Of the extractors operating on the lake, Compass Minerals uses the most. It tapped 139,000 acre-feet in 2021, although that volume dropped to 74,000 last year, when the lake hit its lowest recorded elevation to date. About 7,700 acre-feet of treated and raw river water came from the Weber Basin water district’s deliveries, but the vast majority came from water rights Compass owns to pump directly from the Great Salt Lake.
The company requested an additional 1,200 gallons per minute of Weber Basin’s treated water to meet the demands of its new lithium plant, according to the district. That’s more than one-quarter of the water the district can supply to the entire west side of Weber County. Compass later walked back its request to 600 gallons per minute, but that would still double the amount of treated water it’s currently using.
“I’m not sure, exactly, why they need that much drinking-quality water,” Hess said.
‘I don’t know if it can sustain that much extraction’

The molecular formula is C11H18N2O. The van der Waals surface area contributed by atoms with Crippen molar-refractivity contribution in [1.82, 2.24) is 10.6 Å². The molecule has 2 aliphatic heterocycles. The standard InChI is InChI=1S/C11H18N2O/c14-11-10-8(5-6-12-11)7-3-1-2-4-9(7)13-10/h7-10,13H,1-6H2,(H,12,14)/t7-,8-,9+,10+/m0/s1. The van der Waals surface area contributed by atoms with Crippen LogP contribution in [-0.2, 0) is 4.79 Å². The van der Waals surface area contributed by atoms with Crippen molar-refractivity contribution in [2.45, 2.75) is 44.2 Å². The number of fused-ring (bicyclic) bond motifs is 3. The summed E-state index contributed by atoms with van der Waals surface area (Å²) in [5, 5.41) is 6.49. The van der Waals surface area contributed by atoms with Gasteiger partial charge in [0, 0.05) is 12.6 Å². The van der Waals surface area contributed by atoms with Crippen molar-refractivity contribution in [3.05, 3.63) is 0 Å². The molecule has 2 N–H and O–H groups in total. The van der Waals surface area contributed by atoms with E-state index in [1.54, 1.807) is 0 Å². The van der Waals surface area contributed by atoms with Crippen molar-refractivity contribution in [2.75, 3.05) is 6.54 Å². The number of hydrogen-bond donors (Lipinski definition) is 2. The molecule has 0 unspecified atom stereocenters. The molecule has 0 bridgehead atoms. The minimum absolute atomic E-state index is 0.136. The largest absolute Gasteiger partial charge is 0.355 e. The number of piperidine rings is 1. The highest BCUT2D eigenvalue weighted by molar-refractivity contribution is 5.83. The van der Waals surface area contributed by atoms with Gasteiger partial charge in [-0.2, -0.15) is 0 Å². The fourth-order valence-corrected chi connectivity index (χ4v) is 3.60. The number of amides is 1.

Compass might need more fresh water to flush its processing equipment of corrosive brine, said Brendan Moran, a postdoctoral research associate at the University of Massachusetts Amherst who studies lithium mining from salty surface water and groundwater in arid environments. Or it might use it to clean membranes for a popular new reverse osmosis extraction method.
“It’s a continual use of fresh water,” Moran said. “And it’s one of the major concerns about that technology.”
The researcher expressed surprise at the load of lithium Compass claims it will produce from the Great Salt Lake — 11,000 metric tons annually by 2023, and 35,000 metric tons by the time it’s “fully operational,” according to investor news releases.
Nevada’s Silver Peak lithium mine, which has produced the mineral since the 1960s, only churns out 5,000 metric tons per year in contrast.